Issues of accuracy aside, these models demand heavy resources and computational time periods that are far greater than the time associated with the processes being simulated. To be of use to emergency responders, the output would need to be produced faster than the event itself with lead time to enable planning of an intervention strategy. Therefore in isolation, model output is not robust or fast enough to be implemented in an emergency response scenario.

Fire fighting is therefore left as an isolated activity that does not benefit from sensor data or the potential of modelling the event. In isolation sensors and fire modelling are found lacking. Together though they appear to form the perfect compliment. Sensors provide a plethora of information which lacks interpretation. Models provide a method of interpretation but lack the necessary information to make this output robust. Thus a mechanism to achieve accurate, timely predictions by means of theoretical models steered by continuous calibration against sensor measurements is proposed.

The concept of super-real time predictions steered by measurements is studied in the simple yet meaningful scenario of concurrent flow flame spread. Experiments have been conducted with PMMA slabs to feed sensor data into a simple analytical model. Numerous sensing techniques have been adapted to feed a simple algebraic expression from the literature linking flame spread, flame characteristics and pyrolysis evolution in order to model upward flame spread. The measurements are continuously fed to the computations so that projections of the flame spread velocity and flame characteristics can be established at each instant in time, ahead of the real flame. It was observed that as the input parameters in the analytical models were optimised to the scenario, rapid convergence between the evolving experiment and the predictions was attained.

Open access to full thesis at

Wednesday, March 25, 2009

Short report on the FireGrid Workshop "Integrated Fire Protection" at Watford, UK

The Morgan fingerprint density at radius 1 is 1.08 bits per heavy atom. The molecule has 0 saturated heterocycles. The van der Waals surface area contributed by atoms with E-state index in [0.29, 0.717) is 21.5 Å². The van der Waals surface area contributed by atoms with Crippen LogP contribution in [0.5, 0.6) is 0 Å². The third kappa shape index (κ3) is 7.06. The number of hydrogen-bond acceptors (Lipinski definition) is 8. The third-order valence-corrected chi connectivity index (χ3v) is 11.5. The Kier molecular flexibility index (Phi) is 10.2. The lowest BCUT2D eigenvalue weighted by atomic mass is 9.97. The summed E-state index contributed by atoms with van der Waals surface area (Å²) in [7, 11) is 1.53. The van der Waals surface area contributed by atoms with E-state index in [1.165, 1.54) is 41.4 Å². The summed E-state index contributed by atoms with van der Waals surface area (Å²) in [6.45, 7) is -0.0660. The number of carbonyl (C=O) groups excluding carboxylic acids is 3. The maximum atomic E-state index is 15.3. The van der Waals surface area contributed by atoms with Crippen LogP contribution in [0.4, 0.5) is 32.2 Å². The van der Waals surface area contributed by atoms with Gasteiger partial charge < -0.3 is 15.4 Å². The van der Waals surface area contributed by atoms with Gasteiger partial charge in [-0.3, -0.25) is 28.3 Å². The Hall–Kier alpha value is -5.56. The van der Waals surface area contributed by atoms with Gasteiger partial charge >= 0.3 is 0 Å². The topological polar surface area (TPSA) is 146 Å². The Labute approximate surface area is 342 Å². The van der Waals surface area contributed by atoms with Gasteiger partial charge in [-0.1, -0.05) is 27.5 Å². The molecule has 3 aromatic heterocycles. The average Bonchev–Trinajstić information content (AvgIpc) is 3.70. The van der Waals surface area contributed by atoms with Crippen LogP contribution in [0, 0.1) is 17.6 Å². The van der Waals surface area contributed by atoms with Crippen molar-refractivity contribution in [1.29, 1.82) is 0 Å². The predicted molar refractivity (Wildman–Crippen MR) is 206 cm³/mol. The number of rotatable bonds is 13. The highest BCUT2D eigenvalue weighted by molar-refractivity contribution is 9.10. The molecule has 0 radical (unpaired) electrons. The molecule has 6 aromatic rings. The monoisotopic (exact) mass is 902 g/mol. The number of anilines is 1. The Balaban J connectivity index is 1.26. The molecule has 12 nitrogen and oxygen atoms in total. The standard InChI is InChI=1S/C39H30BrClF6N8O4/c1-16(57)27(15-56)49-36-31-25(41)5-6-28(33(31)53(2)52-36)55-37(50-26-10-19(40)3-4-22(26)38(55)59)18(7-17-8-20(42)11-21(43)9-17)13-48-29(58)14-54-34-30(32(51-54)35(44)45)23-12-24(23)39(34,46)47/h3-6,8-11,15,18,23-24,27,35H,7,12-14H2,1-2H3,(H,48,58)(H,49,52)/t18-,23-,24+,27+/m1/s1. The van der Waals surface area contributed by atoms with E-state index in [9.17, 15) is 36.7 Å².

by Dr Stephen Welch, BRE Centre for Fire Safety Engineering, The University of Edinburgh, UK.

BRE Global hosted the FireGrid Workshop "Integrated Fire Protection" on 24 March 2009 at Watford, UK. 10 speakers from academia, industry and the fire service gave presentations on the the proof of concept of this new technology.

FireGrid is an innovative project exploring the use sensor-linked grid-enabled fire simulations to assist emergency responders. Successful completion of the most recent phase of the work, via the project "An integrated Emergency Response System for the Built Environment" funded by the Technology Strategy Board (2006-2009), was marked by a recent a dissemination workshop reporting the progress and outcomes.

The day commenced with an opening reflection on the fact that as airline pilots are utterly dependent on navigation aids, a day may come when fire emergency responders must also learn to "trust their instruments". Subsequent talks covered in detail the vision of FireGrid, the context of pervasive sensors and evolution of "intelligent" buildings, sensor technologies including early detection, and the sensor-linked grid-enabled fire simulations which can provide predictions of future hazards, together with interpretation of the model results to provide information meaningful to an end user. A series of live experiments have demonstrated the individual technology integrations required to fulfil the vision. These culminated in the final project demonstrator, a full-scale fire test at BRE Burn Hall in October 2008, where a prototype FireGrid system was effectively deployed to provide information on fire conditions and possible hazard evolution to "end users", and an assembled audience, via display panels.

With fulfilment of all intended objectives, various avenues are now being pursued to further develop the FireGrid concept.

The slides of the workshop can be found here:

* The FireGrid Project, by Prof Jose Torero, University of Edinburgh.

* FireGrid and the Built Environment, by Dr Debbie Smith, BRE Global

* Sensor Technology, by Peter Mundy, Xtralis.

* System Integration and Future Development, by John Holden, BRE Global

* Data Collection and Communication, by Dr Stephen Potter, University of Edinburgh.

* Computer Modelling, by Dr Suresh Kumar and Dr Jeremy Fraser-Mitchell, BRE Global, and Dr Stephen Welch, University of Edinburgh.

* Case Study - The Final Demonstrator, by Dr George Beckett University of Edinburgh and Paul Jenkins, London Fire Brigade

Stephen Welch

NOTE: The FireGrid Newsletters can be accessed here, No. 1 March 2007 and No. 2 March 2008.

Wednesday, March 18, 2009

Visit by Prof Fernandez-Pello and seminar on wildland fires

Prof. Carlos Fernandez-Pello, Professor of Mechanical Engineering and Associate Dean of the Graduate Division at the University of California at Berkeley gave the seminar "Modeling Wildland Fire Propagation and Spotting" on Friday 27th March.